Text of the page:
The transition of Tampa Bay will be discussed in greater detail in tomorrow’s post, but the 2011 iteration marks an interesting midpoint between their 2004 Cup team and their competitive 2015 version. Despite years of high picks on either side of this campaign, they still made it to the third round in 2011. Was it a fluke? Probably, but it’s still an interesting phenomenon worth discussion. As mentioned, stop back tomorrow.
Los Angeles brought a return of draft-based mentality to the Stanley Cup with their win in 2012. Much like Chicago’s early wins, the club was built on a combination of primary draft and trades. They were far more willing to trade picks than their midwestern rival, but both clubs relied heavily on the first round, drafted well late, snagged a core player in the third round (Keith for Chicago, Quick for LA), and had a few unusually productive drafts in a row.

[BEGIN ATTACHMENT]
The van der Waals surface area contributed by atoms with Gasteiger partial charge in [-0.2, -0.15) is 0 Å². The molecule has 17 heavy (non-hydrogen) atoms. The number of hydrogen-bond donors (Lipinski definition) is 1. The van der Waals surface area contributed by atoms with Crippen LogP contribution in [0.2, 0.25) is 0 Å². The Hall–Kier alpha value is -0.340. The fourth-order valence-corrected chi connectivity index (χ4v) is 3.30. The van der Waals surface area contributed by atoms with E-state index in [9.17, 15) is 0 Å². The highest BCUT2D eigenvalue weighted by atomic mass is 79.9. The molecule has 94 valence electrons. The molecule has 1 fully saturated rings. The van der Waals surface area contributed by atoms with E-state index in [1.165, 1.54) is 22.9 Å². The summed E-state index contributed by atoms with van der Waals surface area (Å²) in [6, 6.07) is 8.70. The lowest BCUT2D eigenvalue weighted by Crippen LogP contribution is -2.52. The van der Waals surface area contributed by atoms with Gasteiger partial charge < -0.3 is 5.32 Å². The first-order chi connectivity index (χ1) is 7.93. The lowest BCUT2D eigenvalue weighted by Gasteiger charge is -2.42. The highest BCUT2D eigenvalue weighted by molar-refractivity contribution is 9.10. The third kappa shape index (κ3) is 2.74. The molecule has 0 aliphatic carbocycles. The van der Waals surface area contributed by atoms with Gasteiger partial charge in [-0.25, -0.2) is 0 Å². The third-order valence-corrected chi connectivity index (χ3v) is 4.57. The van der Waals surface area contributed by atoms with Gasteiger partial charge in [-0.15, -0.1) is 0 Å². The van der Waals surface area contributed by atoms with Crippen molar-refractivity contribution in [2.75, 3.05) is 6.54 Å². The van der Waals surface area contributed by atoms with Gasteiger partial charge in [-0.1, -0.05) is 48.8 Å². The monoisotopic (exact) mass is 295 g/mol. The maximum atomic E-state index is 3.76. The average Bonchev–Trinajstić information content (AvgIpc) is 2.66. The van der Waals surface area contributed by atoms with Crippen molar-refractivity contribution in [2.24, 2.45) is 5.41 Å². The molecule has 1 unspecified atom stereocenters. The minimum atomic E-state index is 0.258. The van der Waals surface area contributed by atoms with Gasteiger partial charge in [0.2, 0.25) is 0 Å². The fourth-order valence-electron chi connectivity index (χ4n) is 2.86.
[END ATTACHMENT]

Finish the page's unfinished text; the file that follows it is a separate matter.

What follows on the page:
Even though the two teams play very different styles on the ice, they’re constructed in very similar ways off it. As they’ve traded off destroying the league for the past four years, it’s safe to say it’s a recipe worth emulating.
2012 also marked the return of the Devils to the Stanley Cup Finals. Although they dominated the pre-lockout league with a draft/trade strategy ahead of its time, the 2012 version was very UFA heavy and relied on more traded draft picks than it had before. It also was the last year of Zach Parise in New Jersey, and the second to final season of Kovalchuk on this side of the Pacific. Like Tampa Bay a year earlier, the roster was in transition between two cores, and there was a large amount of luck involved in making the playoffs as an 8th seed, let alone reaching the Finals. It was an impressive run that deserves praise, but it certainly didn’t result in much sustained success.
The same can be said for Phoenix. Although they had made the playoffs for the past two seasons, they were knocked out in the first round both times. 2012 marked their first deep run since the club moved to Arizona, but it also stands as their last post-season bid to date.